Finally, school social workers can advocate for the development and implementation of LGBTQ+ inclusive curriculum. Only California, Colorado, Maryland, New Jersey, Illinois, and Oregon require the inclusion of LGBTQ+ history in the curriculum and there have been barriers to successful implementation (Waxman, 2019). Conversely, Alabama, Louisiana, Mississipi, Oklahoma, South Carolina, and Texas have laws commonly referred to as “no promo homo” laws that prohibit the “promotion” of homosexuality and discussion of LGBTQ+ issues in schools (Lambda Legal). Only 29 states and the District of Columbia (DC) mandate sex educaiton, and only 10 of those and DC require education inclusive of sexual orientation (Guttmacher Institute, 2020). School social workers can advocate for change within individual schools, with the school board, and at the state and federal government. All school social workers, especially those practicing in states that do not provide LGBTQ+ inclusive curriculum, can educate themselves in order to be ready to continue or supplement the information students are getting in the classroom as well as making print and electronic resources known to the school community.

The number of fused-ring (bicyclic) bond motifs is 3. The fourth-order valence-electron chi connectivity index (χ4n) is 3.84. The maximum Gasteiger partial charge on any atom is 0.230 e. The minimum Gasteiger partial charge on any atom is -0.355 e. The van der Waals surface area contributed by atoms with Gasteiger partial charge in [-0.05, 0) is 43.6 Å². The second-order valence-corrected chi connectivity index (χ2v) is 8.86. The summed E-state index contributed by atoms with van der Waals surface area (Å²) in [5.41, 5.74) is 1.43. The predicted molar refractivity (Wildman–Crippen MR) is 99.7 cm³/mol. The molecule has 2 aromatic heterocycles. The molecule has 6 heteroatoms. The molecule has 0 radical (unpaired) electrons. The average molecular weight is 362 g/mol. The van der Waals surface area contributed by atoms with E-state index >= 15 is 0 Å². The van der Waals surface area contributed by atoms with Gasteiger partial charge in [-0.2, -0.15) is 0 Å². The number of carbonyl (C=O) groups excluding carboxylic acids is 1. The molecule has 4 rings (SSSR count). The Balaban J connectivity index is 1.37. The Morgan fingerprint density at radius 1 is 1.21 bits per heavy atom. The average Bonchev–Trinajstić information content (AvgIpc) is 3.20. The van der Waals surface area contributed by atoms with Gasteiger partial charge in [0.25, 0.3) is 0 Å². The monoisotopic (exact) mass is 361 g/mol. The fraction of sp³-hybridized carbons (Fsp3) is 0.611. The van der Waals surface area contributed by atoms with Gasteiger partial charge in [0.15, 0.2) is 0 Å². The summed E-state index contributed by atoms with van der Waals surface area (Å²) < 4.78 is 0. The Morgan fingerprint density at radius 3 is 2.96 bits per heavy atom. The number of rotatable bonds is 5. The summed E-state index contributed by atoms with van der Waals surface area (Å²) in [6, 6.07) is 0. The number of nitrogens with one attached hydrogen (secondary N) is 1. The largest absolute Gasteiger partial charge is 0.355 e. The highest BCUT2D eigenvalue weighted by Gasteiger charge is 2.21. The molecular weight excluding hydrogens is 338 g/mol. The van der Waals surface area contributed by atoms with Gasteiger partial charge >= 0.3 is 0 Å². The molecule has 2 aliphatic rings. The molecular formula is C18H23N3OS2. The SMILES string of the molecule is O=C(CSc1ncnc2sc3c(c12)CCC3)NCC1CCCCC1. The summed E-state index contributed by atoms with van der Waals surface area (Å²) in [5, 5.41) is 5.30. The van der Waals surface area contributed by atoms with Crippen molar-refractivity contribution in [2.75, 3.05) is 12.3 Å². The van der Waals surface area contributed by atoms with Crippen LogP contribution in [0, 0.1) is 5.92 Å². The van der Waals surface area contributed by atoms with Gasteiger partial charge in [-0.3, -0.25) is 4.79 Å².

Tier II interventions are more focused, and frequent and are provided in addition to the Tier I interventions to those who could benefit from additional support. All school staff can support LGBTQ+ students by intervening when they hear transphobic, homophobic, sexist, racist, ableist and other offensive language. Some interactions and language can be addressed right away as a teachable moment; however, others require more intensive intervention and support. Restorative practices can be utilized when addressing instances of harassment or bullying in lieu of zero tolerance punishment. Approaching conflict with a variety of restorative practices is part of the work to disrupt the disproportionality of exclusionary discipline experienced by students of color (Winder, 2018). It also provides students an opportunity to learn about the institutional causes and impacts of homophobia and transphobia and further externalize the “problems” being experienced in schools.